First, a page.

This past Wednesday night, I was driving to our church small group’s weekly meeting and I had the car radio tuned to the local Catholic station and a program called, “Catholic Answers Live.” Lisa Duffy (see photo), who bills herself as a Catholic “Divorce Recovery Expert” was the guest for that evening’s show.

A Catholic woman called into the program desperately seeking some advice from Duffy. She related that she and her first husband, also a Catholic, had been divorced. After waiting several years, she remarried civilly, but then sought to backtrack and get her first marriage annulled by the church so that she could have her second marriage convalidated* in order to once again receive the sacraments. Catholicism teaches that members who have divorced and remarried without having their first marriage annulled are living in a state of ongoing adultery and are barred from the sacraments. In Catholic teaching, communion and reconciliation are vital components of the church’s salvation process.

The woman brought her annulment case to her diocese’s tribunal, but the ecclesiastical court would not grant her petition for a “declaration of nullity” (annulment) of her first marriage. Hmm. Her last name must not be “Kennedy.” She then sought the counsel of two priests in regards to receiving communion. The first one said he would gladly allow her to receive communion, while the second one said she was still banned according to the strictures of Canon law, #s 915 & 916. With a tone of deep weariness in here voice, the woman appealed to “Divorce Recovery Expert,” Duffy, for help.

Catholic Answers disseminates very conservative Catholic ideology and features only like-minded guests. Duffy seconded the instructions of the latter priest, saying the woman was definitely still restricted from receiving the sacraments because her annulment petition was not granted. She counseled the woman to pray and to visit a priest about the possibility of appealing the tribunal’s ruling.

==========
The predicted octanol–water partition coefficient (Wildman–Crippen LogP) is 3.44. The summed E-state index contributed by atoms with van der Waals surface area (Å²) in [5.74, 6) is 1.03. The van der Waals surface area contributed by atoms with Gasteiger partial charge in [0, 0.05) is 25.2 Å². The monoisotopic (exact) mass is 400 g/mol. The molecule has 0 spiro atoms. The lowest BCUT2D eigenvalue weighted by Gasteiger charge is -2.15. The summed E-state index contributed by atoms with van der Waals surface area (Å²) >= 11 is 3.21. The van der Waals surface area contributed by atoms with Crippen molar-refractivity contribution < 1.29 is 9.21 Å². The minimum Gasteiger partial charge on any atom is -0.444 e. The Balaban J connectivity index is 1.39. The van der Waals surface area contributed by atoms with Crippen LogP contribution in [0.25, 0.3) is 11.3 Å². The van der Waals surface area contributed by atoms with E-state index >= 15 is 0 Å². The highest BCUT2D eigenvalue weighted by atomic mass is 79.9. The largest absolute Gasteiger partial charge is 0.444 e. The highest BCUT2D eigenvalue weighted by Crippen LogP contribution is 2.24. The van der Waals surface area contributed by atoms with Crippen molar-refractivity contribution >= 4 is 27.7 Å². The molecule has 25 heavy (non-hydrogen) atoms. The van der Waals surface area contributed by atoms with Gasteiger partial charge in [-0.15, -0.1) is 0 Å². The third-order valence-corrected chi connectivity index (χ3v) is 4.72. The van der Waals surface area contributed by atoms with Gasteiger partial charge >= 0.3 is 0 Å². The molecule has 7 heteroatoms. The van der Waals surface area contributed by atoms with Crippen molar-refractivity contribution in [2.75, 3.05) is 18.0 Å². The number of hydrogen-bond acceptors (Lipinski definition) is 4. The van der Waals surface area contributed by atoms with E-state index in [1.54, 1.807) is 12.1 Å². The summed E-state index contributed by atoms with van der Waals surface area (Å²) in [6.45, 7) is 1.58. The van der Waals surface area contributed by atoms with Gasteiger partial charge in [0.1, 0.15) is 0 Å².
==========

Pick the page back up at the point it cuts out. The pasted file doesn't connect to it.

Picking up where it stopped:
My thoughts on this complicated, legalistic gobbledygook? Glad you asked, as ol’ pastor Joe would often say!

According to Catholic theology, only members without the stain of mortal sin on their souls and in a “state of grace” may receive the consecrated communion elements, which the church teaches are the literal body, blood, soul, and divinity of Jesus Christ. But I would counter that the soul of every single Catholic and every single person in this world is stained with “mortal” sin, and the only redemption available to us is by repenting of our sins and trusting in Jesus Christ as Savior by faith alone. When we accept Christ, His perfect righteousness is imputed to us, we could never become righteous ourselves. Every Catholic who stands in line on Sunday to receive communion, claiming to be without mortal sin, is a liar. Who do these pious Catholics think they are? If I could display all of their secret thoughts and actions over the course of the preceding week on a large screen in front of the entire congregation as they stood in line, they would stumble over each other like panicked rats as they scurried back to their pews or out the door.

“For the LORD sees not as man sees: man looks on the outward appearance, but the LORD looks on the heart.” – 1 Samuel 16:7